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NYT, Bob Baker and writing better

Discussion in 'Journalism topics only' started by SF_Express, Jun 25, 2006.

  1. SF_Express

    SF_Express Active Member

    Consecutive articles on Bob Baker's Newsthinking might interest the writers and editors here.

    The first is about the New York Times asking 10 staffers to to critique 1A stories over a 10-day period:


    The second is a compilation of comments about the first:


    Pretty good stuff about writing tighter, long anecdotal leads, nut graphs, etc.
  2. Alma

    Alma Well-Known Member

    I brought this up to the top because it needs to read. It's very, very good. It's journalists talking about writing.

    Ya know what? That affects most of you. Jay Mariotti and Jason Whitlock affects almost none of you.
  3. SF_Express

    SF_Express Active Member

    Yeah, I was going to bump it eventually, but thanks. Good stuff.
  4. FreddiePatek

    FreddiePatek Active Member

    Wow, what a delightful read!

    I agree with SF and Alma ... everyone needs to take a look at this. I for one can easily empathize with the anecdotal lede issue.

    Thanks, SF
  5. dixiehack

    dixiehack Well-Known Member

    From the second link ...

    That is a problem with the NYT especially, but it bleeds down to all shops, what I like to call "stations of the cross" journalism. It annoys those who understand the story's background and fails to inspire people new to the party to read further.
  6. SF_Express

    SF_Express Active Member

    Bumping one last time for the weekday crew, then done. Realize that it's more a read, not something to reply to.
  7. SportsDude

    SportsDude Active Member

    If you find these two links helfpful, Baker's book is a must-read. I have a copy I keep on reference. As a young reporter it's nice to be able to go back to it from time to time.
  8. Montezuma's Revenge

    Montezuma's Revenge Active Member

    It is an interesting read, SF.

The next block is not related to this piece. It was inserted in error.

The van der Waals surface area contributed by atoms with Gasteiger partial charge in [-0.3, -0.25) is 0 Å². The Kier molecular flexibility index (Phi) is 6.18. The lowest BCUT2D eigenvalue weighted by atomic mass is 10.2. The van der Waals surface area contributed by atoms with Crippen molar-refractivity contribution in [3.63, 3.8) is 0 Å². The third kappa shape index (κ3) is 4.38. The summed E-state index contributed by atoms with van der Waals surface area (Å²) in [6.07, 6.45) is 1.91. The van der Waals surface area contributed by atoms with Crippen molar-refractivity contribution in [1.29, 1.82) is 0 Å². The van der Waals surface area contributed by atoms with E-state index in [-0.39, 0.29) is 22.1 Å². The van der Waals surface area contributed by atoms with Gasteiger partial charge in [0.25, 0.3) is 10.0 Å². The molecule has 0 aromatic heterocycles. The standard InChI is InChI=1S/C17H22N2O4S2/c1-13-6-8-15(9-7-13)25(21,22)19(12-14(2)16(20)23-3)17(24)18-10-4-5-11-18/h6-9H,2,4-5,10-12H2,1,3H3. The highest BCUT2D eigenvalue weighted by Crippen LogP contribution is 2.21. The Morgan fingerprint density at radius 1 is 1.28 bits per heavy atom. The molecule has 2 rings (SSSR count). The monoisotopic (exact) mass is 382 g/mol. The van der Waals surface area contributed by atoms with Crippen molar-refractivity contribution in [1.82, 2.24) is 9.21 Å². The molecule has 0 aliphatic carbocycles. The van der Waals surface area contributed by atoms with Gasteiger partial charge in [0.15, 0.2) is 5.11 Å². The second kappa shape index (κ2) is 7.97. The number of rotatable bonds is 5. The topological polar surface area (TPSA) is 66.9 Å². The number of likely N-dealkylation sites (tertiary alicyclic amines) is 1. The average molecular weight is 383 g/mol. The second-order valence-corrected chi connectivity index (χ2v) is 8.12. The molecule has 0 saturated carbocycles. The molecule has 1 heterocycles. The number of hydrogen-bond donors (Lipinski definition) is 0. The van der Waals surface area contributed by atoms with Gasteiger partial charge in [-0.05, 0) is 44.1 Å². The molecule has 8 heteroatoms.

As is usually the case with this sort of thing, the views of some (many?) of the people who work with words for a living is awfully disturbing to me. (See: the editor, I believe it was, who put on an impassioned defense of the value of of cliches.)

    It's also telling that any thread with "Mariotti" in the title will get tons more traffic.

    Learned the hard way a long time ago that a disappointingly small number of people in the biz are truly interested in words and storytelling.
  9. 85bears

    85bears Member

    It is tough, isn't it? And I think that goes for editors, too. It seems like a lot of people in high supervisory positions don't really get interested in the important minutia of reporting and writing a story.
  10. Cal E. Fornia

    Cal E. Fornia New Member

    Couldn't agree more. One of our reporters came up with a nice story that needed to unfold, but her section editor doesn't want anything longer than 25 inches. Twenty-five inches wasn't enough for this one, so we ended up with a choppy story that lacked important details. We have to remember that steak dinners can't be stuffed into tuna cans.
  11. Cosmo

    Cosmo Well-Known Member

    Excellent links, SF. It's the sort of thing that makes me want to go back and read the ledes from my stories in the last year and see how I could have made them better, tighter, more concise, more powerful.
  12. Cosmo

    Cosmo Well-Known Member

    Well, this nugget from the second link is certainly interesting. Isn't this exactly the opposite of what the Poynter people and think-tank folks tell us?

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